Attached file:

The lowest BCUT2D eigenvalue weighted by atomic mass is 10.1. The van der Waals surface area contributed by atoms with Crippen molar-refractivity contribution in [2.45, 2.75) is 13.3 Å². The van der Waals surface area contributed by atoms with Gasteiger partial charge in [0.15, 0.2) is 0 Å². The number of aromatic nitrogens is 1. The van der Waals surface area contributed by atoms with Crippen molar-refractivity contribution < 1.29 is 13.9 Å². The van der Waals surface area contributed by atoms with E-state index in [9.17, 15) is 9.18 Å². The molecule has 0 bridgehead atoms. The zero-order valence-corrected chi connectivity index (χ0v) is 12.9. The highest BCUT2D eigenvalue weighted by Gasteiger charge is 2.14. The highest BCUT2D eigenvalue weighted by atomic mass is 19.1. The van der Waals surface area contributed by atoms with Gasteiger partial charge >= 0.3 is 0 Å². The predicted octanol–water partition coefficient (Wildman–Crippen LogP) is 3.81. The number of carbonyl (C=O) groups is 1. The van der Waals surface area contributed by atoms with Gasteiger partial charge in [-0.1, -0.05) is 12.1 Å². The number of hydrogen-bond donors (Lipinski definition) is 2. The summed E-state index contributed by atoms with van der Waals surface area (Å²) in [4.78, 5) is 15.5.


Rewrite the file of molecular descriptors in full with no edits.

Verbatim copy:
The lowest BCUT2D eigenvalue weighted by atomic mass is 10.1. The van der Waals surface area contributed by atoms with Crippen molar-refractivity contribution in [2.45, 2.75) is 13.3 Å². The van der Waals surface area contributed by atoms with Gasteiger partial charge in [0.15, 0.2) is 0 Å². The number of aromatic nitrogens is 1. The van der Waals surface area contributed by atoms with Crippen molar-refractivity contribution < 1.29 is 13.9 Å². The van der Waals surface area contributed by atoms with E-state index in [9.17, 15) is 9.18 Å². The molecule has 0 bridgehead atoms. The zero-order valence-corrected chi connectivity index (χ0v) is 12.9. The highest BCUT2D eigenvalue weighted by Gasteiger charge is 2.14. The highest BCUT2D eigenvalue weighted by atomic mass is 19.1. The van der Waals surface area contributed by atoms with Gasteiger partial charge >= 0.3 is 0 Å². The predicted octanol–water partition coefficient (Wildman–Crippen LogP) is 3.81. The number of carbonyl (C=O) groups is 1. The van der Waals surface area contributed by atoms with Gasteiger partial charge in [-0.1, -0.05) is 12.1 Å². The number of hydrogen-bond donors (Lipinski definition) is 2. The summed E-state index contributed by atoms with van der Waals surface area (Å²) in [4.78, 5) is 15.5.